Links to begin the week

Link to a previous post on my blog

4 Lessons We Can Learn from the Book of Jonah

Links to things I’ve read recently

You should not assume that I agree with everything said in these articles but I did find them thought provoking.

Lord, Keep Me from Wasting My Life

Kingdom Advance in the Arab World

6 Surprising Characteristics of Biblical Faith According to Hebrews 11

Does Christianity Make Life Harder?

Christians In Uzbetistan Punished For Having Religious Literature In Homes

Why does anyone become a Christian?

What Keeps You from Going? Three Myths About World Missions

Don’t Waste Your Ambition

10 Simple Ways to Help You Say No

Inspiring Simplicity. Weekend Reads.

Links to books I’ve recently started

I usually have about 15 books going at once. These are ones that I have started in the last week. I often reread books that I find enlightening. I obviously don’t agree with every statement in these books. Often, I find books written by those without any Christian faith to be very stimulating as they are addressing issues that are faced by all people.

Paul Copan. True for You, But Not for Me: Overcoming Objections to Christian Faith

If you like this blog, you can sign up in the upper right column for email delivery of new posts.

Nov 07

Links to begin the week

Link to a previous post on my blog

Who is Jesus?

Links to things I’ve read recently

You should not assume that I agree with everything said in these articles but I did find them thought provoking.

Unsealing of Christ’s Reputed Tomb Turns Up New Revelations

Lux in Tenebris: How God Is Moving on Secular Campuses

A rabbi’s warning to U.S. Christians

Abortion’s Miscarriage Problem

What It’s Really Like for China’s Urban Christians

The New Evangelical Moral Minority

Hacksaw Ridge: The Bloody, True Story of Faith in Action

Anti-Semitism Goes to Parliament

Diaspora Missions: People on the Move in the Borderless World

Evangelicals Across the Spectrum Are Clarifying Marriage as a Core Belief

Is evangelical Christianity becoming more open to gay marriage?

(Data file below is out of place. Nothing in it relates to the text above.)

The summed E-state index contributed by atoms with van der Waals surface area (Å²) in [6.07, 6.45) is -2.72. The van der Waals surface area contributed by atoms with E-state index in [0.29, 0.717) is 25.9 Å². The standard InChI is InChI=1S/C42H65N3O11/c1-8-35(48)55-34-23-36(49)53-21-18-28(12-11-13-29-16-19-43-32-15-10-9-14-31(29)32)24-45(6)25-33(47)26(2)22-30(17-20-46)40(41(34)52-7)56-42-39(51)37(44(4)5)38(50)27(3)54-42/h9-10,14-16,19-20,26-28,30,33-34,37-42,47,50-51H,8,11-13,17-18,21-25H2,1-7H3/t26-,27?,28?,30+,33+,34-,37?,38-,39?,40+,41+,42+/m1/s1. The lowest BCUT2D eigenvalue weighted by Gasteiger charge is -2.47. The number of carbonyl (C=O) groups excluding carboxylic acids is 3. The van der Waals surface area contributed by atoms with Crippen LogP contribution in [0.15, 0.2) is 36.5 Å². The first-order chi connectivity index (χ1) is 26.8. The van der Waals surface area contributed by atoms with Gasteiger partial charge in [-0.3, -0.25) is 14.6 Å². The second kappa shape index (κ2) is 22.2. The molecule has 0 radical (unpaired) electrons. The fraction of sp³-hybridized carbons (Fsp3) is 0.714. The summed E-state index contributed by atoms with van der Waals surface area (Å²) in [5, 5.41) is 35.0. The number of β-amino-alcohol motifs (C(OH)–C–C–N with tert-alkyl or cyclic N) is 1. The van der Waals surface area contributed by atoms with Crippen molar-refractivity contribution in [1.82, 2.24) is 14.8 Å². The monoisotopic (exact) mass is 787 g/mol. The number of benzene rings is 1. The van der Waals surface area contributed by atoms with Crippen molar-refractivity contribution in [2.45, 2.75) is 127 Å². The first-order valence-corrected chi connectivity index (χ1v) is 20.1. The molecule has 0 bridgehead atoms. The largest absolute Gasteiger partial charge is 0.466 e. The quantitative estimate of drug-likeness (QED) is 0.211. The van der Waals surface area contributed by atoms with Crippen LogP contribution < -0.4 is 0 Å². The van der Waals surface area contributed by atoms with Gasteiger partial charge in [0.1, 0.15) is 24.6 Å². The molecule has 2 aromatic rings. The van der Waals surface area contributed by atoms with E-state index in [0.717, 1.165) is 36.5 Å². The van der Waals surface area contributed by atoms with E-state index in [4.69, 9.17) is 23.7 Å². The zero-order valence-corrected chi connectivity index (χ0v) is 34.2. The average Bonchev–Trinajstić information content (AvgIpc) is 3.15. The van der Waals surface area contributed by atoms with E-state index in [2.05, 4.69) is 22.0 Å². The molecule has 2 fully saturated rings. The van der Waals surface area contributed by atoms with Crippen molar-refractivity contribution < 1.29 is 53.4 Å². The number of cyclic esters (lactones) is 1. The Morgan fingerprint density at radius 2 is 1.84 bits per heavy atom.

What’s Really Going On With Evangelicals And Same-Sex Marriage

5 Damning Inconsistencies In Transgender Dogma

Suffering Is Not A New Truth

8 Ways To Have More Time

Links to books I’ve recently started

I usually have about 15 books going at once. These are ones that I have started in the last week. I often reread books that I find enlightening. I obviously don’t agree with every statement in these books. Often, I find books written by those without any Christian faith to be very stimulating as they are addressing issues that are faced by all people.

I did not start any books this week.

If you like this blog, you can sign up in the upper right column for email delivery of new posts.

Oct 31

Links to begin the week

Link to a previous post on my blog

No matter how bad it gets, Jesus does not give up on us

Links to things I’ve read recently

You should not assume that I agree with everything said in these articles but I did find them thought provoking.

How Will We Live Now? Francis Schaeffer’s “How Should We Then Live” After 40 Years

The Burial Place of Jesus Exposed For the First Time In Centuries: An Interview on What It Originally Looked Like and How We Know This Is The Right Location

Roman fingerprints found in 2,000-year-old cream

Has Rome Really Changed Its Tune? The Catholic Church — 500 Years Later

19 Possible Motive-Triggers For Pornography

What Good Can Come from Suffering?

Signposts: How Should Christians Handle Disagreement Over Halloween?

It Happened to George Washington’s Church

4 Great Reasons to Read Romans

Papyrus offers nonbiblical mention of Judean kingdom in Jerusalem